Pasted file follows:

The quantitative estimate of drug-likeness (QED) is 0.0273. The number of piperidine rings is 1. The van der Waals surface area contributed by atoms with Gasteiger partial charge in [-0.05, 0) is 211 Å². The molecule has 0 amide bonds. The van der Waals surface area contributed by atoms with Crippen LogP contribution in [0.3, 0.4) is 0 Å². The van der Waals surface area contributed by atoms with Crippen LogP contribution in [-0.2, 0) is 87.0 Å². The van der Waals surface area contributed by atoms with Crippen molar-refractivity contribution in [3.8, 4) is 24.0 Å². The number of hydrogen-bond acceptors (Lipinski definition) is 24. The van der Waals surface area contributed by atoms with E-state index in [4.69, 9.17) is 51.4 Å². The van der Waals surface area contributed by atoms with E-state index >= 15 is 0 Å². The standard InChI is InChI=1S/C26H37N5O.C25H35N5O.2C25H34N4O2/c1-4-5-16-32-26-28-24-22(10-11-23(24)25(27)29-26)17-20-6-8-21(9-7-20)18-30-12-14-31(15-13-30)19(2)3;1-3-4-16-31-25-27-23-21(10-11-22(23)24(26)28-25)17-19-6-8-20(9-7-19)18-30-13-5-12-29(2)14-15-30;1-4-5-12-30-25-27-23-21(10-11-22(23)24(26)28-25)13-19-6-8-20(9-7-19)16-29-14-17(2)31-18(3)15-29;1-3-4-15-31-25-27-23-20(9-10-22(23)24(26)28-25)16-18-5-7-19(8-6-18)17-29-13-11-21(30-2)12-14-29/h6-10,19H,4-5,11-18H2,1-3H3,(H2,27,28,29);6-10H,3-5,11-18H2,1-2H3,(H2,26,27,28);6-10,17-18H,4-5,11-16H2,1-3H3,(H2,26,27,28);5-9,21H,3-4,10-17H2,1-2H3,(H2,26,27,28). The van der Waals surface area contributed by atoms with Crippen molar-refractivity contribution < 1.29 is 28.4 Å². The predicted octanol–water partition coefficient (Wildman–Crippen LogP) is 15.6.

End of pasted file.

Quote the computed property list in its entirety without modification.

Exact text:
The quantitative estimate of drug-likeness (QED) is 0.0273. The number of piperidine rings is 1. The van der Waals surface area contributed by atoms with Gasteiger partial charge in [-0.05, 0) is 211 Å². The molecule has 0 amide bonds. The van der Waals surface area contributed by atoms with Crippen LogP contribution in [0.3, 0.4) is 0 Å². The van der Waals surface area contributed by atoms with Crippen LogP contribution in [-0.2, 0) is 87.0 Å². The van der Waals surface area contributed by atoms with Crippen molar-refractivity contribution in [3.8, 4) is 24.0 Å². The number of hydrogen-bond acceptors (Lipinski definition) is 24. The van der Waals surface area contributed by atoms with E-state index in [4.69, 9.17) is 51.4 Å². The van der Waals surface area contributed by atoms with E-state index >= 15 is 0 Å². The standard InChI is InChI=1S/C26H37N5O.C25H35N5O.2C25H34N4O2/c1-4-5-16-32-26-28-24-22(10-11-23(24)25(27)29-26)17-20-6-8-21(9-7-20)18-30-12-14-31(15-13-30)19(2)3;1-3-4-16-31-25-27-23-21(10-11-22(23)24(26)28-25)17-19-6-8-20(9-7-19)18-30-13-5-12-29(2)14-15-30;1-4-5-12-30-25-27-23-21(10-11-22(23)24(26)28-25)13-19-6-8-20(9-7-19)16-29-14-17(2)31-18(3)15-29;1-3-4-15-31-25-27-23-20(9-10-22(23)24(26)28-25)16-18-5-7-19(8-6-18)17-29-13-11-21(30-2)12-14-29/h6-10,19H,4-5,11-18H2,1-3H3,(H2,27,28,29);6-10H,3-5,11-18H2,1-2H3,(H2,26,27,28);6-10,17-18H,4-5,11-16H2,1-3H3,(H2,26,27,28);5-9,21H,3-4,10-17H2,1-2H3,(H2,26,27,28). The van der Waals surface area contributed by atoms with Crippen molar-refractivity contribution < 1.29 is 28.4 Å². The predicted octanol–water partition coefficient (Wildman–Crippen LogP) is 15.6.